Amid a slew of new ballets on London stages, The Most Incredible Thing opens at Sadler's Wells tomorrow, with a score by Pet Shop Boys and choreography by Javier De Frutos. It is based on a four-page story written by Hans Christian Andersen late in his life about a ruler's promise to give his daughter's hand and half his kingdom to 'whoever could present the most incredible thing'.
The story is emblematic of Andersen's brevity and wit; here he describes the efforts of subjects hoping to fulfil their king's challenge: 'Two of them ate themselves to death and one died of drink while trying to do the most incredible thing, each according to his inclination... Little street urchins practised spitting on their own backs; that's what they thought was the most incredible thing of all.'
A 'tenderhearted' young man creates a remarkable performing clock which the judges agree is 'the most incredible thing' until a 'tall, strong, bony fellow' comes forward and smashes it to pieces. '"Destroying a work of art like that," said the judges. "Yes, that is the most incredible thing!"'
Andersen doesn't finish there, though I will allow you to discover the end for yourself. In her introduction to the Penguin Classics edition of Andersen's Fairy Tales (2004), editor Jackie Wullschlager notes: 'In his anxiety over the future of civilised values in a changing world, Anderson is one of us. To current readers, echoes of war and the terrorist attacks across Europe, the United States, Asia and the Middle East with which the twenty-first century opened, sound throughout the tale.
'The battle between culture and aggression, though, is timeless. The story was inspired by the Franco-Prussian conflicts of the 1860s and 1870s, but between 1940 and 1945, during the Second World War, it was widely circulated, with anti-Nazi illustrations, among the Danish Resistance to German Occupation.'
No wonder the tale appealed to Pet Shop Boys. The great Dane has had his stories adapted as ballets before, notably for the eponymous production in Powell and Pressburger's The Red Shoes (1948), but this seems to have struck a chord for Neil Tennant and Chris Lowe.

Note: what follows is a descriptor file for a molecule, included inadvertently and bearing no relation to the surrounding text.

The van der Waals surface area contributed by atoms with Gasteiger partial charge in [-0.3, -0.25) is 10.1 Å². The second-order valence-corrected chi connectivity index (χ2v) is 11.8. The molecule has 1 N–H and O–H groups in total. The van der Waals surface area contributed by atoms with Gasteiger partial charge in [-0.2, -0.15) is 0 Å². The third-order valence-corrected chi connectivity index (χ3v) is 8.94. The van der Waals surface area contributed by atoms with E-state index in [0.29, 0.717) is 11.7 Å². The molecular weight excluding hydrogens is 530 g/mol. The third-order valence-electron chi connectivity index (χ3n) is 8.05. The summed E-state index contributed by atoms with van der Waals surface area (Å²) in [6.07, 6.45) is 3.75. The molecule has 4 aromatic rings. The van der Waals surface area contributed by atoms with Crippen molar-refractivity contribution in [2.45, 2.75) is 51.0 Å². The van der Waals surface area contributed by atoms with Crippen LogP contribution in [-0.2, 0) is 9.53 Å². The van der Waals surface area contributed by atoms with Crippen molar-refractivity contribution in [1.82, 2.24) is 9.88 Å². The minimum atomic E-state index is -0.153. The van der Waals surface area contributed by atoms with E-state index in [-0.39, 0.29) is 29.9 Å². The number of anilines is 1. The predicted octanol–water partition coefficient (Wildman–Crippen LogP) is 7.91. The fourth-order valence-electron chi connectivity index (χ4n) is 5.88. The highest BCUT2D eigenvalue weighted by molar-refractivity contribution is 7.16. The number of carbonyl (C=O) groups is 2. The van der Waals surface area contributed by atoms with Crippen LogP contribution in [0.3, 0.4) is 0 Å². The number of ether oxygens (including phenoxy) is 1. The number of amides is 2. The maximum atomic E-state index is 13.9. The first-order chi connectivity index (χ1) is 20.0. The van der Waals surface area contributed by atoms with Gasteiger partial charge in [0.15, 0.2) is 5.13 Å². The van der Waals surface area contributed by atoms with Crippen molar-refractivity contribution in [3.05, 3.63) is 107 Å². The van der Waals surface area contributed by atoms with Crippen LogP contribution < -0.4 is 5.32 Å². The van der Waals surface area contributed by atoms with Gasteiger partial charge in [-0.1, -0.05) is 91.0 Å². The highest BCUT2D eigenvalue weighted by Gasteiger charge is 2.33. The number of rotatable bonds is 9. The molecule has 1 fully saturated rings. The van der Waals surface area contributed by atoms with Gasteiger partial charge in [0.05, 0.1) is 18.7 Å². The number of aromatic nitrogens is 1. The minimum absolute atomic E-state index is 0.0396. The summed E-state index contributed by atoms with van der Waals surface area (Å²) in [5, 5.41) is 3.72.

In an interview with the BBC, choreographer De Frutos says he heard 'Russian Constructivists, 1920s marches, militaristic stuff' in the score. Tennant is famously fascinated by Balkan politics and Russian history, a theme that pops up in Pet Shop Boys' first hit West End Girls (1984), with its reference to 'the Finland Station' (where Lenin arrived from Germany in 1917), through the choirs on the Bilingual album (1996) to their 2005 soundtrack for Battleship Potemkin (from 1925).
Then there is Andersen as a conflicted figure, apparently bisexual though some claim he remained a virgin his entire life (despite being a regular frequenter of prostitutes, in which case - as Michael Booth wonders in his 2005 travel biography of Andersen, Just as Well I'm Leaving - what was he doing with them?).
Andersen was self-obsessed and ambitious and must have cut a striking figure: tall and gangly, with giant hands and feet, he was also cursed with a protuberant proboscis and razor-like teeth, which prompted one friend to dub him the 'crane'. Despite being a highly strung hypochondriac prone to 'passport panic', he was remarkably well travelled, though he sounds like a tiresome companion.
In 1857, he stayed with Charles Dickens at the latter's home in Gad's Hill, Kent. Following Andersen's departure, Dickens posted the following note on his bedroom door: 'Hans Andersen slept in this room for five weeks - which seemed to the family AGES.'
Andersen was also terrified he might die in a fire so carried a nine-metre rope in his trunk on his travels to escape from any building. I was in Copenhagen in 2005 (to track down the main songwriter of Danish band Gangway), the 200th anniversary of Andersen's birth, and was happy to see his travelling case displayed in the airport.